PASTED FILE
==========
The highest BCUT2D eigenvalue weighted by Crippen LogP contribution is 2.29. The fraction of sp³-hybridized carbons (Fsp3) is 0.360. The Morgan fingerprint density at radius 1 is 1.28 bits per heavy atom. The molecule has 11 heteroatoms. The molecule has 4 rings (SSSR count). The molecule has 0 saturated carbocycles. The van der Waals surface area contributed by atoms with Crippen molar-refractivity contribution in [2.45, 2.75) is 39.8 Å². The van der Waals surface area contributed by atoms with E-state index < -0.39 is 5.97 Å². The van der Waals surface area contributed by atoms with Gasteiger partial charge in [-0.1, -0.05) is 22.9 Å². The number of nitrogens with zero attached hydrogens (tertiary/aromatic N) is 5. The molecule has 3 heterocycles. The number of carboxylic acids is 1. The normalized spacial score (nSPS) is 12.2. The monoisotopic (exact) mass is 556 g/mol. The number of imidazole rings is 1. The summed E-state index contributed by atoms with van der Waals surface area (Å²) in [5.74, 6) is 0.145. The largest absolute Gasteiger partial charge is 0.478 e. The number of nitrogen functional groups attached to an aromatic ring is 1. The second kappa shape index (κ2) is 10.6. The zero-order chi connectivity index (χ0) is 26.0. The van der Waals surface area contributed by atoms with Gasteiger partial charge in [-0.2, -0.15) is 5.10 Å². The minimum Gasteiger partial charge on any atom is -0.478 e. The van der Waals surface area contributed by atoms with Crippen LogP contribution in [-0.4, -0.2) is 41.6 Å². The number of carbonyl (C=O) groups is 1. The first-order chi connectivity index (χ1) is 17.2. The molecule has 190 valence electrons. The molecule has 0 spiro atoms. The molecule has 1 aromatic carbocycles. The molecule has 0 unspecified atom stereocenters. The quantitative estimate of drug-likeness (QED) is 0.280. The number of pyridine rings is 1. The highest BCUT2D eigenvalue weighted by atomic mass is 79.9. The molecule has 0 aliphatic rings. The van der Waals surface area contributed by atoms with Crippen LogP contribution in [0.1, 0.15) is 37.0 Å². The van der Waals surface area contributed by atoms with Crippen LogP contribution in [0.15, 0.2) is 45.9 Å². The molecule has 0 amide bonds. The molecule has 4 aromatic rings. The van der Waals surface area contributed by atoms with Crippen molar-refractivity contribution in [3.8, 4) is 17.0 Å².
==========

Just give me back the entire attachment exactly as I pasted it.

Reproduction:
The highest BCUT2D eigenvalue weighted by Crippen LogP contribution is 2.29. The fraction of sp³-hybridized carbons (Fsp3) is 0.360. The Morgan fingerprint density at radius 1 is 1.28 bits per heavy atom. The molecule has 11 heteroatoms. The molecule has 4 rings (SSSR count). The molecule has 0 saturated carbocycles. The van der Waals surface area contributed by atoms with Crippen molar-refractivity contribution in [2.45, 2.75) is 39.8 Å². The van der Waals surface area contributed by atoms with E-state index < -0.39 is 5.97 Å². The van der Waals surface area contributed by atoms with Gasteiger partial charge in [-0.1, -0.05) is 22.9 Å². The number of nitrogens with zero attached hydrogens (tertiary/aromatic N) is 5. The molecule has 3 heterocycles. The number of carboxylic acids is 1. The normalized spacial score (nSPS) is 12.2. The monoisotopic (exact) mass is 556 g/mol. The number of imidazole rings is 1. The summed E-state index contributed by atoms with van der Waals surface area (Å²) in [5.74, 6) is 0.145. The largest absolute Gasteiger partial charge is 0.478 e. The number of nitrogen functional groups attached to an aromatic ring is 1. The second kappa shape index (κ2) is 10.6. The zero-order chi connectivity index (χ0) is 26.0. The van der Waals surface area contributed by atoms with Gasteiger partial charge in [-0.2, -0.15) is 5.10 Å². The minimum Gasteiger partial charge on any atom is -0.478 e. The van der Waals surface area contributed by atoms with Crippen LogP contribution in [-0.4, -0.2) is 41.6 Å². The number of carbonyl (C=O) groups is 1. The first-order chi connectivity index (χ1) is 17.2. The molecule has 190 valence electrons. The molecule has 0 spiro atoms. The molecule has 1 aromatic carbocycles. The molecule has 0 unspecified atom stereocenters. The quantitative estimate of drug-likeness (QED) is 0.280. The number of pyridine rings is 1. The highest BCUT2D eigenvalue weighted by atomic mass is 79.9. The molecule has 0 aliphatic rings. The van der Waals surface area contributed by atoms with Crippen LogP contribution in [0.1, 0.15) is 37.0 Å². The van der Waals surface area contributed by atoms with Crippen LogP contribution in [0.15, 0.2) is 45.9 Å². The molecule has 0 amide bonds. The molecule has 4 aromatic rings. The van der Waals surface area contributed by atoms with Crippen molar-refractivity contribution in [3.8, 4) is 17.0 Å².